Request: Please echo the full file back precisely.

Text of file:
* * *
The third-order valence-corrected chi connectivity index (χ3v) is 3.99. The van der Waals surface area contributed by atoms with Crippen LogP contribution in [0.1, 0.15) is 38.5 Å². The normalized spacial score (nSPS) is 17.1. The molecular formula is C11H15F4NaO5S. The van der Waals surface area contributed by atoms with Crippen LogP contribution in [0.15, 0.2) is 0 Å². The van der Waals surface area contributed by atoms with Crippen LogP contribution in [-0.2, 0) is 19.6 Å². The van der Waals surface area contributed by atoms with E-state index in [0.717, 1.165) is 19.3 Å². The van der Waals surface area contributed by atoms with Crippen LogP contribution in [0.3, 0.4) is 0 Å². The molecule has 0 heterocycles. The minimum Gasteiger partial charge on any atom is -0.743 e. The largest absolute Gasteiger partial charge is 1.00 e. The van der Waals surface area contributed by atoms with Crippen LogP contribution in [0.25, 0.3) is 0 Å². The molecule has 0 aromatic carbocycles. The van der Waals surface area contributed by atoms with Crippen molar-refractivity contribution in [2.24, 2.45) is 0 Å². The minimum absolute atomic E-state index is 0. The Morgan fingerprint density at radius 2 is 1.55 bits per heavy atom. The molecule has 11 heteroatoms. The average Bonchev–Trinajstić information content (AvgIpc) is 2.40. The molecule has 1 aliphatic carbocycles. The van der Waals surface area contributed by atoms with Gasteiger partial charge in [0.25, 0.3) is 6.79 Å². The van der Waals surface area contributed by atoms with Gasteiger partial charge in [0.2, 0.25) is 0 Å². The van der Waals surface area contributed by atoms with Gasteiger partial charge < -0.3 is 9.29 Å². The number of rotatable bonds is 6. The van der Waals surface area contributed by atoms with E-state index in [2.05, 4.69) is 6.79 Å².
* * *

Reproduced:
The third-order valence-corrected chi connectivity index (χ3v) is 3.99. The van der Waals surface area contributed by atoms with Crippen LogP contribution in [0.1, 0.15) is 38.5 Å². The normalized spacial score (nSPS) is 17.1. The molecular formula is C11H15F4NaO5S. The van der Waals surface area contributed by atoms with Crippen LogP contribution in [0.15, 0.2) is 0 Å². The van der Waals surface area contributed by atoms with Crippen LogP contribution in [-0.2, 0) is 19.6 Å². The van der Waals surface area contributed by atoms with E-state index in [0.717, 1.165) is 19.3 Å². The van der Waals surface area contributed by atoms with Crippen LogP contribution in [0.3, 0.4) is 0 Å². The molecule has 0 heterocycles. The minimum Gasteiger partial charge on any atom is -0.743 e. The largest absolute Gasteiger partial charge is 1.00 e. The van der Waals surface area contributed by atoms with Crippen LogP contribution in [0.25, 0.3) is 0 Å². The molecule has 0 aromatic carbocycles. The van der Waals surface area contributed by atoms with Crippen molar-refractivity contribution in [2.24, 2.45) is 0 Å². The minimum absolute atomic E-state index is 0. The Morgan fingerprint density at radius 2 is 1.55 bits per heavy atom. The molecule has 11 heteroatoms. The average Bonchev–Trinajstić information content (AvgIpc) is 2.40. The molecule has 1 aliphatic carbocycles. The van der Waals surface area contributed by atoms with Gasteiger partial charge in [0.25, 0.3) is 6.79 Å². The van der Waals surface area contributed by atoms with Gasteiger partial charge in [0.2, 0.25) is 0 Å². The van der Waals surface area contributed by atoms with Gasteiger partial charge < -0.3 is 9.29 Å². The number of rotatable bonds is 6. The van der Waals surface area contributed by atoms with E-state index in [2.05, 4.69) is 6.79 Å².